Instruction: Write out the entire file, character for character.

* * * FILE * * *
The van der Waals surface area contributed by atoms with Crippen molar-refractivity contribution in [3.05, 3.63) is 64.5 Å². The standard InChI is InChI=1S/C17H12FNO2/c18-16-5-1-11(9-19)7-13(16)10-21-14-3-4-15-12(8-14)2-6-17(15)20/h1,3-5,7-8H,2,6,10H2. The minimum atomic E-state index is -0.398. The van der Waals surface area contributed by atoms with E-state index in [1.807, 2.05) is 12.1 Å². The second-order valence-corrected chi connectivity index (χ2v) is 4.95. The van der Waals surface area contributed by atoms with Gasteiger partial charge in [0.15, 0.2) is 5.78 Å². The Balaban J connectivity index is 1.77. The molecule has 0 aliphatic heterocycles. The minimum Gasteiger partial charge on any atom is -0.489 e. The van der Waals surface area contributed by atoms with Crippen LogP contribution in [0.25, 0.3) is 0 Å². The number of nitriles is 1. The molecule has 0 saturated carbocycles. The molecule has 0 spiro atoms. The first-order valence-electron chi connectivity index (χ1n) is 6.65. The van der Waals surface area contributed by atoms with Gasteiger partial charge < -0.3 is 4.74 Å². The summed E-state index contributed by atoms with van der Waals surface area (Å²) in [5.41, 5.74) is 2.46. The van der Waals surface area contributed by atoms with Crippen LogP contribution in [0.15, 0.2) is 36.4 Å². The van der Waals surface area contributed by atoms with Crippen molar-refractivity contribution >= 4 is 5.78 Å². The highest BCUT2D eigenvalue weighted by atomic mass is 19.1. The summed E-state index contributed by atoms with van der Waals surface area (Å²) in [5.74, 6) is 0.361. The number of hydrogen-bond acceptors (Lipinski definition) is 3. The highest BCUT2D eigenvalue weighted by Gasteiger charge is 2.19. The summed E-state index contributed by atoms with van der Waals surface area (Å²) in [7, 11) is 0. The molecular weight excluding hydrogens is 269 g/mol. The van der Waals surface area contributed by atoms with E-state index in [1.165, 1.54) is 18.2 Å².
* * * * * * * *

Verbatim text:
The van der Waals surface area contributed by atoms with Crippen molar-refractivity contribution in [3.05, 3.63) is 64.5 Å². The standard InChI is InChI=1S/C17H12FNO2/c18-16-5-1-11(9-19)7-13(16)10-21-14-3-4-15-12(8-14)2-6-17(15)20/h1,3-5,7-8H,2,6,10H2. The minimum atomic E-state index is -0.398. The van der Waals surface area contributed by atoms with E-state index in [1.807, 2.05) is 12.1 Å². The second-order valence-corrected chi connectivity index (χ2v) is 4.95. The van der Waals surface area contributed by atoms with Gasteiger partial charge in [0.15, 0.2) is 5.78 Å². The Balaban J connectivity index is 1.77. The molecule has 0 aliphatic heterocycles. The minimum Gasteiger partial charge on any atom is -0.489 e. The van der Waals surface area contributed by atoms with Crippen LogP contribution in [0.25, 0.3) is 0 Å². The number of nitriles is 1. The molecule has 0 saturated carbocycles. The molecule has 0 spiro atoms. The first-order valence-electron chi connectivity index (χ1n) is 6.65. The van der Waals surface area contributed by atoms with Gasteiger partial charge < -0.3 is 4.74 Å². The summed E-state index contributed by atoms with van der Waals surface area (Å²) in [5.41, 5.74) is 2.46. The van der Waals surface area contributed by atoms with Crippen LogP contribution in [0.15, 0.2) is 36.4 Å². The van der Waals surface area contributed by atoms with Crippen molar-refractivity contribution >= 4 is 5.78 Å². The highest BCUT2D eigenvalue weighted by atomic mass is 19.1. The summed E-state index contributed by atoms with van der Waals surface area (Å²) in [5.74, 6) is 0.361. The number of hydrogen-bond acceptors (Lipinski definition) is 3. The highest BCUT2D eigenvalue weighted by Gasteiger charge is 2.19. The summed E-state index contributed by atoms with van der Waals surface area (Å²) in [7, 11) is 0. The molecular weight excluding hydrogens is 269 g/mol. The van der Waals surface area contributed by atoms with E-state index in [1.165, 1.54) is 18.2 Å².